Crochet from India
When we were reviewing submissions for PieceWork’s 2nd edition of Crochet Traditions and got to Chitra Balasubramaniam’s on her mother’s crocheted holed-anna purse, there were so many questions! First and foremost: What’s a holed-anna? The story was so intriguing, we just knew it had to go into this Fall 2012 Crochet Traditions. Here’s a portion of Chitra’s story:
Although crochet’s history in India is long, for most women it is a pastime learned along with a number of other needlecrafts and seldom used. My mother, who lived in Chittoor, Palakkad, Kerala, crocheted only when required and not regularly. Nonetheless, she made the coin purse shown here, using no-longer-in-circulation actual coins and crochet.
Following decimalization of the Indian currency in 1957, the holed-anna coin no longer had any monetary value. Until that time, the holed-anna (otta mukkal or otta kalanna in Malayalam, the principal language in Kerala) had been equivalent to one-fourth anna or one pice; one Indian rupee equaled sixteen anna, It is still not uncommon to hear the phrase “not even worth kalanna” to describe a good-for-nothing person.
Since the holed annas were made of copper, they were recycled for various uses in addition to coin purses. Necklaces were fashioned out of them; makers of musical instruments, in particular, flute makers, used them. According to my father, plumbers preferred them to rubber washers as the holed anna was both cheaper and lasted longer.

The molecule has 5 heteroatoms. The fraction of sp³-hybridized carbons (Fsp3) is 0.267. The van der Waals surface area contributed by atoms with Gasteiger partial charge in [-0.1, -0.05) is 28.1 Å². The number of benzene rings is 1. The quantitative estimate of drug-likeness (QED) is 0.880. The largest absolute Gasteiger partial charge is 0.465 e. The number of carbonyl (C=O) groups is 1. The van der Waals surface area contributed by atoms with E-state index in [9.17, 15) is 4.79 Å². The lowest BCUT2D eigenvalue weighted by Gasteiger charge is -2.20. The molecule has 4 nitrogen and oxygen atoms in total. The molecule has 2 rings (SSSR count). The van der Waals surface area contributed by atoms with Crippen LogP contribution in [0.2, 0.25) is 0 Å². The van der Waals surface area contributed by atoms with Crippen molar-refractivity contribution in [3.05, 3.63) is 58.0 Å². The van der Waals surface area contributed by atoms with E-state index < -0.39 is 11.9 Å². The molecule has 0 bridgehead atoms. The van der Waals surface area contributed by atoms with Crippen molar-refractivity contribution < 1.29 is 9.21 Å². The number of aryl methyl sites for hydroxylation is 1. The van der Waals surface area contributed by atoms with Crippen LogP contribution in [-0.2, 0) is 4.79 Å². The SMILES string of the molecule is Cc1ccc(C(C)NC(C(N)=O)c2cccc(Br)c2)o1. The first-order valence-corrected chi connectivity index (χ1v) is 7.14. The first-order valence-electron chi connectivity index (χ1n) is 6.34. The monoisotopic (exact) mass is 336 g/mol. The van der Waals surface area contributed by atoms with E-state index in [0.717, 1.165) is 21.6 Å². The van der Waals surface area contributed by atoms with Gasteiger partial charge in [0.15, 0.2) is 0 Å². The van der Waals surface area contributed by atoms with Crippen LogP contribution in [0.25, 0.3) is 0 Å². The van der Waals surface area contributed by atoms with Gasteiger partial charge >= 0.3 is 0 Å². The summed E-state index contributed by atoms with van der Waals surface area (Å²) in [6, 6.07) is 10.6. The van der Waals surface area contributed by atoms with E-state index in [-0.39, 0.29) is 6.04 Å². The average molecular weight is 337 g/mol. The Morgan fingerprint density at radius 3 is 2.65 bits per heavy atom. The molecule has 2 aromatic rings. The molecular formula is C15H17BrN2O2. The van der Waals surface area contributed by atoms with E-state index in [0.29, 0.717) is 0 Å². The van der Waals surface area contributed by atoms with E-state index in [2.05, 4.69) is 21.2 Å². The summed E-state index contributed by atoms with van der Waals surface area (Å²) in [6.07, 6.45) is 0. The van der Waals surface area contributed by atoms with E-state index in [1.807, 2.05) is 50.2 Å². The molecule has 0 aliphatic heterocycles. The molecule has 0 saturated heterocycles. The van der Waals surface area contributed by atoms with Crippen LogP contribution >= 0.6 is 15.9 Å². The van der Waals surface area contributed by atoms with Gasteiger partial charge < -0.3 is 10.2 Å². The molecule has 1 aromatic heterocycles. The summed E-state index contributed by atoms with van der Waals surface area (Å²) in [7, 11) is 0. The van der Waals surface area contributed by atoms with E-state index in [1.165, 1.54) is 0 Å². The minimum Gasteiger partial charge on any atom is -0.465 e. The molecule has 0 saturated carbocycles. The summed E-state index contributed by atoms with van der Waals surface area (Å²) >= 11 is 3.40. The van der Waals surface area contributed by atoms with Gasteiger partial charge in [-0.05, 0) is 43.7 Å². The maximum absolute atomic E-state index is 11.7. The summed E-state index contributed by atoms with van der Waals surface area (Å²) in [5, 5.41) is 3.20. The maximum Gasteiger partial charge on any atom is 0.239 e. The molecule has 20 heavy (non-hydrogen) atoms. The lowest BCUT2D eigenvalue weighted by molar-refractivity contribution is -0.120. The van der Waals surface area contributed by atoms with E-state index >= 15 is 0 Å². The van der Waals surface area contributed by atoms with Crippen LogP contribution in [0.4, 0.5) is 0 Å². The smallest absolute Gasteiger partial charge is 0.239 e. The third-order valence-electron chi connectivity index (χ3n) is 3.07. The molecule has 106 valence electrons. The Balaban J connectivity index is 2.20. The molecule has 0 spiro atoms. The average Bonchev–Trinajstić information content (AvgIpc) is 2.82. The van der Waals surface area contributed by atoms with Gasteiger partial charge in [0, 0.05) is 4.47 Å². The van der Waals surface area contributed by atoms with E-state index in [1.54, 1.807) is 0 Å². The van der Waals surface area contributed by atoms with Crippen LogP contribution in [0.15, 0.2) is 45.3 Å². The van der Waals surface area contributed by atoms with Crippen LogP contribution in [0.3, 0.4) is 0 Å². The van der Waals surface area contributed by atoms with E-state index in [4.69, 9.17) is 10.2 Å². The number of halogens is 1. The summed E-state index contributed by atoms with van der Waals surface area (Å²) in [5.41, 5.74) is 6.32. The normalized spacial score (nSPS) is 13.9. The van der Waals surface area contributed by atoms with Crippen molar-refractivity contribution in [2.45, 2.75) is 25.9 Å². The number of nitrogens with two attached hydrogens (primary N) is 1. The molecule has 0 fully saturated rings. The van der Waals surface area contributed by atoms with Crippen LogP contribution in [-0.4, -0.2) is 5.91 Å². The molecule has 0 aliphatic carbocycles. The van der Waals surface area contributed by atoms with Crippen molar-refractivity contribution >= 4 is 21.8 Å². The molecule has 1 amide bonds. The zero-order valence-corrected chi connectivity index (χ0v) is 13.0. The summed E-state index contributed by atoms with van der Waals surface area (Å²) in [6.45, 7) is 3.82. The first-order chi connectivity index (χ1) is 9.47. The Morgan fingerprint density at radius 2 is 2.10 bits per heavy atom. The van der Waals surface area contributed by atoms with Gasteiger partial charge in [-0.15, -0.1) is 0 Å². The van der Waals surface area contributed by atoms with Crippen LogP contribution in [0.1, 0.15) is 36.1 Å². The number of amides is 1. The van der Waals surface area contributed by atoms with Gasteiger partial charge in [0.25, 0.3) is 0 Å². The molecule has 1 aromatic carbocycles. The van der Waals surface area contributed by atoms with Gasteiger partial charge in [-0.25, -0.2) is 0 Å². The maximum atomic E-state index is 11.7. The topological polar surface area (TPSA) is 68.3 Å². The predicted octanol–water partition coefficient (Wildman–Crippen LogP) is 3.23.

In my mother’s village, many purses were made in the late 1950s. Mother laughingly used to say, “Everyone wanted to make one, and soon a rumor spread that using these coins for a bag meant violating the dictate of the country as it meant an insult to the use of coins. So making the bags stopped as quickly as it began.”
Mother’s purse measures 4½ inches wide by 4½ inches tall. The crocheted edging is ½-inch wide, and the purse has two small crocheted handles. Mother used a total of thirty-eight holed annas, which she wrapped separately in buttonhole stitch; she then sewed them all together, nineteen per side. After assembling both sides, she worked the edging in single crochet.
I love this story: It’s a time capsule for another time and another place; it shows the resourcefulness of crocheters; and it captures the life of Chitra’s mother. It’s just one of many great stories (and tons of projects) in this latest edition of PieceWork’s Crochet Traditions.